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The Committee jumped at the suggestion and a deputation was appointed to appear before the old Millstreet Rural District Council and ask that body to put the Small Dwellings Act in force in the Rural District which, to its credit, let it be said, the Council unanimously did and thus had the honour of being the first Council in Ireland to do so.

As the procedure was entirely new, it took some time to put things going but under the guidance of the late Mr. T. M. O'Connor, Clerk of the Council, who was an acknowledged authority on Local Government matters, and with the help in Dublin of the late Mr. P.C. Connor, Chief Engineering Inspector of the Local Government Board, matters were finally completed.

Loans under the act were advanced to the tenants for four-fifths of the purchase money at 51/2% interest and Sinking Fund, repayable by weekly instalments spread over thirty years, and may I say here that not one single penny was lost to the ratepayers despite the croaking of those who prophesied all kinds of disaster.

In this necessarily short account of this unique sale, unique because it was the first moved through the Small Dwellings Act in the country, I have not been able to give any adequate idea of the immense amount of time and trouble the Committee, more particularly the Rev. Chairman and the Secretary, gave to bringing the sale to a successful conclusion. It was entirely due to the Rev. Chairman and the Secretary, who held the people together through disappointment after disappointment that the people of Millstreet are the owners of their houses today.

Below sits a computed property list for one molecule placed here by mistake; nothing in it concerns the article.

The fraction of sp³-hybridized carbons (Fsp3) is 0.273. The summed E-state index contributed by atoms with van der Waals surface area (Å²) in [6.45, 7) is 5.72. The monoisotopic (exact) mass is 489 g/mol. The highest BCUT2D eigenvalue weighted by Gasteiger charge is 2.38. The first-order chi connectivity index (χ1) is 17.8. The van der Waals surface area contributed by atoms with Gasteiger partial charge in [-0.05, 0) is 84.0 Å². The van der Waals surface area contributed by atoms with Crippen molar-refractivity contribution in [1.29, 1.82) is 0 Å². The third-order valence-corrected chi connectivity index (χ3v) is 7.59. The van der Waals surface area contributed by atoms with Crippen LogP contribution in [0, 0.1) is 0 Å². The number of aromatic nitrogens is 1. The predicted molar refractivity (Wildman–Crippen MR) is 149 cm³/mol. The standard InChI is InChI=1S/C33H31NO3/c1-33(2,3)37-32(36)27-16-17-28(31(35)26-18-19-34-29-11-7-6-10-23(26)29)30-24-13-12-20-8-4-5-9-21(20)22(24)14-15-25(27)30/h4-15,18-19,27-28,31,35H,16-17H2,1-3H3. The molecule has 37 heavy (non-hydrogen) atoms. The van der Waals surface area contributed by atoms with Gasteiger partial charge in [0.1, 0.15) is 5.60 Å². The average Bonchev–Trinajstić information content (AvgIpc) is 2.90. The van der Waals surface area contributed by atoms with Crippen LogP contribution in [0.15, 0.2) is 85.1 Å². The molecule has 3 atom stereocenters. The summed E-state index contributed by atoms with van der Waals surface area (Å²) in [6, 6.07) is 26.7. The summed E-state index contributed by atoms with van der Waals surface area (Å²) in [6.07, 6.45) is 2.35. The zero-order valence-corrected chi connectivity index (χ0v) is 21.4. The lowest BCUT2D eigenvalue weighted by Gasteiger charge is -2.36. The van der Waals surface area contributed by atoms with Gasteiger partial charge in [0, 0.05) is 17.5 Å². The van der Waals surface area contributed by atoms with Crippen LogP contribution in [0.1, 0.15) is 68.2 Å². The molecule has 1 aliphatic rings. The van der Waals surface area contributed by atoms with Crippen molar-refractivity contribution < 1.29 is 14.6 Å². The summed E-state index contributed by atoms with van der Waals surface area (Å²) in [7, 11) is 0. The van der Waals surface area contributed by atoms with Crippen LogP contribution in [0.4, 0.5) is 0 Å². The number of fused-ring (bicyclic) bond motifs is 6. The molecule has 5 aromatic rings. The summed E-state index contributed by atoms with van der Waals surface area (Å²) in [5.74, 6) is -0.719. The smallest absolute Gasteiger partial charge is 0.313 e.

Contrast the position then of the weekly tenant who leaving his house before the sale, just handed up the key to the Estate Rent Collector, with his position now when if he leaves for any reason, he sells his house for the full market value in a town where prices are high.

No praise is too much for the Rev. Chairman and the Secretary, who on more than one occasion, when the funds of the Committee were exhausted, paid the Counsel's fees themselves.

Nor can too much gratitude be expressed to the members of the old Rural District Council, but for whose help, matters would have been much more difficult for the tenants.

And now in what we may describe as the Golden Jubilee Year of Millstreet, may we ask a little prayer for the soul of the Rev. Chairman and all the members of the Committee, all of whom, with the exception of the Secretary are gone to their reward. To him we sincerely say " Ad multos annos".

The Kerry man, March 1,1952.


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